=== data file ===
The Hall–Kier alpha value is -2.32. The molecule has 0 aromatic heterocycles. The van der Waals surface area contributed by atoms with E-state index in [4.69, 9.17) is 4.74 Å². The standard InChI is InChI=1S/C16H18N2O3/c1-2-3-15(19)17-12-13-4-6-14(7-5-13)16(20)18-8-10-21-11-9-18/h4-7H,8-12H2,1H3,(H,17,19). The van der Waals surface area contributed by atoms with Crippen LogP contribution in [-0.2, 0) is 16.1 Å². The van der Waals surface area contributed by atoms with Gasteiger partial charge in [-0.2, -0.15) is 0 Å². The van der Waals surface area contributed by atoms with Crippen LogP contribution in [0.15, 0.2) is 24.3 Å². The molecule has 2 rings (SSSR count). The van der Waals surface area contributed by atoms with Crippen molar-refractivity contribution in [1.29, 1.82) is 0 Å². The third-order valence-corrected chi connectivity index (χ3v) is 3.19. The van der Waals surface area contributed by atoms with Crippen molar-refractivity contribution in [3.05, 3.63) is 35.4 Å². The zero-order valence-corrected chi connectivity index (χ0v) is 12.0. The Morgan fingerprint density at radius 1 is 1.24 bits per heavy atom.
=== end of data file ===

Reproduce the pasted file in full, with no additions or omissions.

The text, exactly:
The Hall–Kier alpha value is -2.32. The molecule has 0 aromatic heterocycles. The van der Waals surface area contributed by atoms with E-state index in [4.69, 9.17) is 4.74 Å². The standard InChI is InChI=1S/C16H18N2O3/c1-2-3-15(19)17-12-13-4-6-14(7-5-13)16(20)18-8-10-21-11-9-18/h4-7H,8-12H2,1H3,(H,17,19). The van der Waals surface area contributed by atoms with Crippen LogP contribution in [-0.2, 0) is 16.1 Å². The van der Waals surface area contributed by atoms with Gasteiger partial charge in [-0.2, -0.15) is 0 Å². The van der Waals surface area contributed by atoms with Crippen LogP contribution in [0.15, 0.2) is 24.3 Å². The molecule has 2 rings (SSSR count). The van der Waals surface area contributed by atoms with Crippen molar-refractivity contribution in [1.29, 1.82) is 0 Å². The third-order valence-corrected chi connectivity index (χ3v) is 3.19. The van der Waals surface area contributed by atoms with Crippen molar-refractivity contribution in [3.05, 3.63) is 35.4 Å². The zero-order valence-corrected chi connectivity index (χ0v) is 12.0. The Morgan fingerprint density at radius 1 is 1.24 bits per heavy atom.